Dursley gave himself a little shake and put the cat out of his mind. As he drove toward town he thought of nothing except a large order of drills he was hoping to get that day. But on the edge of town, drills were driven out of his mind by something else. As he sat in the usual morning traffic jam, he couldn't help noticing that there seemed to be a lot of strangely dressed people about.
People in cloaks. Dursley couldn't bear people who dressed in funny clothes — the getups you saw on young people! He supposed this was some stupid new fashion. He drummed his fingers on the steering wheel and his eyes fell on a huddle of these weirdos standing quite close by. They were whispering excitedly together.
Dursley was enraged to see that a couple of them weren't young at all; why, that man had to be older than he was, and wearing an emerald-green cloak! The nerve of him!
But then it struck Mr. Dursley that this was probably some silly stunt — these people were obviously collecting for something The traffic moved on and a few minutes later, Mr. Dursley arrived in the Grunnings parking lot, his mind back on drills. Dursley always sat with his back to the window in his office on the ninth floor. If he hadn't, he might have found it harder to concentrate on drills that morning. He didn't see the owls swoop ing past in broad daylight, though people down in the street did; they pointed and gazed open- mouthed as owl after owl sped overhead.
Most of them had never seen an owl even at nighttime. Dursley, however, had a perfectly normal, owl-free morning. He yelled at five different people. He made several important telephone calls and shouted a bit more. He was in a very good mood until lunchtime, when he thought he'd stretch his legs and walk across the road to buy himself a bun from the bakery. He'd forgotten all about the people in cloaks until he passed a group of them next to the baker's. He eyed them angrily as he passed.
He didn't know why, but they made him uneasy. This bunch were whispering excitedly, too, and he couldn't see a single collecting tin. It was on his way back past them, clutching a large doughnut in a bag, that he caught a few words of what they were saying.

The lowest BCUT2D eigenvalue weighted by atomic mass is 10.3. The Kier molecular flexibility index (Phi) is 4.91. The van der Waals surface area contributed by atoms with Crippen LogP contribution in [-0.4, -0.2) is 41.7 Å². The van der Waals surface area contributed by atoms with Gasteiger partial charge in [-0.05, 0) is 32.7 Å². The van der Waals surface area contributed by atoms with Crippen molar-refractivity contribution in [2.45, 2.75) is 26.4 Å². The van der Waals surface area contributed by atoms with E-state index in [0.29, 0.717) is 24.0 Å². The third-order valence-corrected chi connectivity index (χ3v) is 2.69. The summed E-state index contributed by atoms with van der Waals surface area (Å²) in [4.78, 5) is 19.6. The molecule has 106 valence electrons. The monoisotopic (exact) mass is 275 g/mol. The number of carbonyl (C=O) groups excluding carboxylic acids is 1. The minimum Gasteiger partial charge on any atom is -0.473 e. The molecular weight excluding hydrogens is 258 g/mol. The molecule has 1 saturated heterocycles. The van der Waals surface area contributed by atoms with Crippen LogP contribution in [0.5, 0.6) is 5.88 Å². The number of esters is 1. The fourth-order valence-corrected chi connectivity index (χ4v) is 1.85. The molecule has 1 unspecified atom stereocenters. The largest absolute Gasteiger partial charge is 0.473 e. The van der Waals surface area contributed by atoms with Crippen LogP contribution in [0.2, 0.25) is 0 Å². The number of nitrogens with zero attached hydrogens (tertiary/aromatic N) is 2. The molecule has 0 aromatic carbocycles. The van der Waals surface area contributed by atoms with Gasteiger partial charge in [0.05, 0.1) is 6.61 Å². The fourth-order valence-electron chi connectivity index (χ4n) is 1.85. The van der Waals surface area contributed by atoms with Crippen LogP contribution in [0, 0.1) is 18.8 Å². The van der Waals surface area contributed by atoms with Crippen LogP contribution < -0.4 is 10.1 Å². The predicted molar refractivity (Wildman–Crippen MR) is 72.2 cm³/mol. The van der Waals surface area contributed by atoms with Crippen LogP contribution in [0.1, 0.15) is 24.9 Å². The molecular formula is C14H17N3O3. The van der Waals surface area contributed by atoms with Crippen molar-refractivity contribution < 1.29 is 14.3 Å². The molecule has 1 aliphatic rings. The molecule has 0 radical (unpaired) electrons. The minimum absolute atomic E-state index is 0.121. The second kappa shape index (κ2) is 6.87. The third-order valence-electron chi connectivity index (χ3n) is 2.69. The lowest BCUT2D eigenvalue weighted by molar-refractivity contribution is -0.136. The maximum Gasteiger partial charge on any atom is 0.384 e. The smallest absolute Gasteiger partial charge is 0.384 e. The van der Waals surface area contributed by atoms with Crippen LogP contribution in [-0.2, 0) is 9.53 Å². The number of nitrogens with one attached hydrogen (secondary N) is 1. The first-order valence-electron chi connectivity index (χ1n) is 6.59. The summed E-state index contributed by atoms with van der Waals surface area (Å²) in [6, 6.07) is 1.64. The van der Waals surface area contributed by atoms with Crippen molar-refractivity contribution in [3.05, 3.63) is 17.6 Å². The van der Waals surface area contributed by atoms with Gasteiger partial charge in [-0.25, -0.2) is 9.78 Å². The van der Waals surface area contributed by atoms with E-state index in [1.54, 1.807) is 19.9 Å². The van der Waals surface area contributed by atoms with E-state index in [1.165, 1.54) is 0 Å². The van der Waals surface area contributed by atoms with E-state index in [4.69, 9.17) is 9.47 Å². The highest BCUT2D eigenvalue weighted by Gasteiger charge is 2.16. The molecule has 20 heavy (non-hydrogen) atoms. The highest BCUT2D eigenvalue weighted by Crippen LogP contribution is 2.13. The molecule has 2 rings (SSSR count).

Dursley stopped dead. Fear flooded him. He looked back at the whisperers as if he wanted to say something to them, but thought better of it. He dashed back across the road, hurried up to his office, snapped at his secretary not to disturb him, seized his telephone, and had almost finished dialing his home number when he changed his mind.
He put the receiver back down and stroked his mustache, thinking Potter wasn't such an unusual name. He was sure there were lots of people called Potter who had a son called Harry. Come to think of it, he wasn't even sure his nephew was called Harry. He'd never even seen the boy. It might have been Harvey. Or Harold. There was no point in worrying Mrs. Dursley; she always got so upset at any mention of her sister.
He didn't blame her — if he'd had a sister like that He found it a lot harder to concentrate on drills that afternoon and when he left the building at five o'clock, he was still so worried that he walked straight into someone just outside the door. It was a few seconds before Mr. Dursley realized that the man was wearing a violet cloak. He didn't seem at all upset at being almost knocked to the ground.
On the contrary, his face split into a wide smile and he said in a squeaky voice that made passersby stare, "Don't be sorry, my dear sir, for nothing could upset me today!
Rejoice, for You-Know-Who has gone at last! Even Muggles like yourself should be celebrating, this happy, happy day! Dursley around the middle and walked off. Dursley stood rooted to the spot.